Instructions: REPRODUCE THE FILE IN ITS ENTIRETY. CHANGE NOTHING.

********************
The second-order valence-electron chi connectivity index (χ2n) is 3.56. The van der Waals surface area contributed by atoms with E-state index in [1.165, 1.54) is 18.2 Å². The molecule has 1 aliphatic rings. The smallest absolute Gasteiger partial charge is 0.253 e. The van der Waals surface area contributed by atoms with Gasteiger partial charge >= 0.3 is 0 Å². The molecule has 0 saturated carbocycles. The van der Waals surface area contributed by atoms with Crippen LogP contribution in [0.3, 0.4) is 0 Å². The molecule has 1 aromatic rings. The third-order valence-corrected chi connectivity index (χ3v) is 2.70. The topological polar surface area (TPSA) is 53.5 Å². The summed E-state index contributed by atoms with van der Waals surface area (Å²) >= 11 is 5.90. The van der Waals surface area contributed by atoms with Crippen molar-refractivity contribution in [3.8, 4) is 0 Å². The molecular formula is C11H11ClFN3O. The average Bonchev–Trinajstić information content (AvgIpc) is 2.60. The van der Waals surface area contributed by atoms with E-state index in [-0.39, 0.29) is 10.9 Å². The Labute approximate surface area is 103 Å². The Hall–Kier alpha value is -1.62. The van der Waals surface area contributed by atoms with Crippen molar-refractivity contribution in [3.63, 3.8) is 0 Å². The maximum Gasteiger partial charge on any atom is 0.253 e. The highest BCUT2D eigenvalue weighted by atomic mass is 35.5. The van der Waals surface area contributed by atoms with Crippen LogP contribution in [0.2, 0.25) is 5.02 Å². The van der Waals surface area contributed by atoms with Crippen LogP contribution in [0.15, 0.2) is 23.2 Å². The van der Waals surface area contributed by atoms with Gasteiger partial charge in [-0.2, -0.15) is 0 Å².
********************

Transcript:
The second-order valence-electron chi connectivity index (χ2n) is 3.56. The van der Waals surface area contributed by atoms with E-state index in [1.165, 1.54) is 18.2 Å². The molecule has 1 aliphatic rings. The smallest absolute Gasteiger partial charge is 0.253 e. The van der Waals surface area contributed by atoms with Gasteiger partial charge >= 0.3 is 0 Å². The molecule has 0 saturated carbocycles. The van der Waals surface area contributed by atoms with Crippen LogP contribution in [0.3, 0.4) is 0 Å². The molecule has 1 aromatic rings. The third-order valence-corrected chi connectivity index (χ3v) is 2.70. The topological polar surface area (TPSA) is 53.5 Å². The summed E-state index contributed by atoms with van der Waals surface area (Å²) >= 11 is 5.90. The van der Waals surface area contributed by atoms with Crippen molar-refractivity contribution in [3.8, 4) is 0 Å². The molecular formula is C11H11ClFN3O. The average Bonchev–Trinajstić information content (AvgIpc) is 2.60. The van der Waals surface area contributed by atoms with E-state index in [-0.39, 0.29) is 10.9 Å². The Labute approximate surface area is 103 Å². The Hall–Kier alpha value is -1.62. The van der Waals surface area contributed by atoms with Crippen molar-refractivity contribution in [3.63, 3.8) is 0 Å². The maximum Gasteiger partial charge on any atom is 0.253 e. The highest BCUT2D eigenvalue weighted by atomic mass is 35.5. The van der Waals surface area contributed by atoms with Crippen LogP contribution in [0.2, 0.25) is 5.02 Å². The van der Waals surface area contributed by atoms with Crippen LogP contribution in [0.15, 0.2) is 23.2 Å². The van der Waals surface area contributed by atoms with Gasteiger partial charge in [-0.2, -0.15) is 0 Å².